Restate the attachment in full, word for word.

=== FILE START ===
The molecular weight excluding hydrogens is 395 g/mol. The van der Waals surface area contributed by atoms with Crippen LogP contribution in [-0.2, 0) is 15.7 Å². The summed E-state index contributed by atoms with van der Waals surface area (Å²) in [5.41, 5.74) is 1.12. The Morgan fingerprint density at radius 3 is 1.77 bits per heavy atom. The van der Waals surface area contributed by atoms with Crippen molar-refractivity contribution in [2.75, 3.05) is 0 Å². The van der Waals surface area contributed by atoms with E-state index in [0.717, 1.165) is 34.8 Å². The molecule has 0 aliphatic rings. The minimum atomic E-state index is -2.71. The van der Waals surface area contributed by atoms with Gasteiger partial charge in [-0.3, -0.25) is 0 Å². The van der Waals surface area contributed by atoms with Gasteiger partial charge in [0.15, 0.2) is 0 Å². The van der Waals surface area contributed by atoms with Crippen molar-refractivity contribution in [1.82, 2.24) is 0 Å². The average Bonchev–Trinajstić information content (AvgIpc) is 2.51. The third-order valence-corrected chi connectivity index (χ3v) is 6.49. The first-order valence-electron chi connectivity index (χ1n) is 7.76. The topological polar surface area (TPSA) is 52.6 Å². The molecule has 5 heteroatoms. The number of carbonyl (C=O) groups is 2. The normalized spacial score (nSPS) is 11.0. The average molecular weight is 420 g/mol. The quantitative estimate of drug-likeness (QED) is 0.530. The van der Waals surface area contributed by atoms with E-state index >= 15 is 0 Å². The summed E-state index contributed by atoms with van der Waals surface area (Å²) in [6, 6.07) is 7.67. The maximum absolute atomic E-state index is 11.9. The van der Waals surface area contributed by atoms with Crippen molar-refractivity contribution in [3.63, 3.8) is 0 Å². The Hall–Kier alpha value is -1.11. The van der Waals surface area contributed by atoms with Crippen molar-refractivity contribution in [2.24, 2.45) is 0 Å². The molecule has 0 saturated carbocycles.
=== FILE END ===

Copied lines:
The molecular weight excluding hydrogens is 395 g/mol. The van der Waals surface area contributed by atoms with Crippen LogP contribution in [-0.2, 0) is 15.7 Å². The summed E-state index contributed by atoms with van der Waals surface area (Å²) in [5.41, 5.74) is 1.12. The Morgan fingerprint density at radius 3 is 1.77 bits per heavy atom. The van der Waals surface area contributed by atoms with Crippen molar-refractivity contribution in [2.75, 3.05) is 0 Å². The van der Waals surface area contributed by atoms with E-state index in [0.717, 1.165) is 34.8 Å². The molecule has 0 aliphatic rings. The minimum atomic E-state index is -2.71. The van der Waals surface area contributed by atoms with Gasteiger partial charge in [-0.3, -0.25) is 0 Å². The van der Waals surface area contributed by atoms with Gasteiger partial charge in [0.15, 0.2) is 0 Å². The van der Waals surface area contributed by atoms with Crippen molar-refractivity contribution in [1.82, 2.24) is 0 Å². The average Bonchev–Trinajstić information content (AvgIpc) is 2.51. The third-order valence-corrected chi connectivity index (χ3v) is 6.49. The first-order valence-electron chi connectivity index (χ1n) is 7.76. The topological polar surface area (TPSA) is 52.6 Å². The molecule has 5 heteroatoms. The number of carbonyl (C=O) groups is 2. The normalized spacial score (nSPS) is 11.0. The average molecular weight is 420 g/mol. The quantitative estimate of drug-likeness (QED) is 0.530. The van der Waals surface area contributed by atoms with E-state index >= 15 is 0 Å². The summed E-state index contributed by atoms with van der Waals surface area (Å²) in [6, 6.07) is 7.67. The maximum absolute atomic E-state index is 11.9. The van der Waals surface area contributed by atoms with Crippen molar-refractivity contribution in [3.63, 3.8) is 0 Å². The Hall–Kier alpha value is -1.11. The van der Waals surface area contributed by atoms with Crippen molar-refractivity contribution in [2.24, 2.45) is 0 Å². The molecule has 0 saturated carbocycles.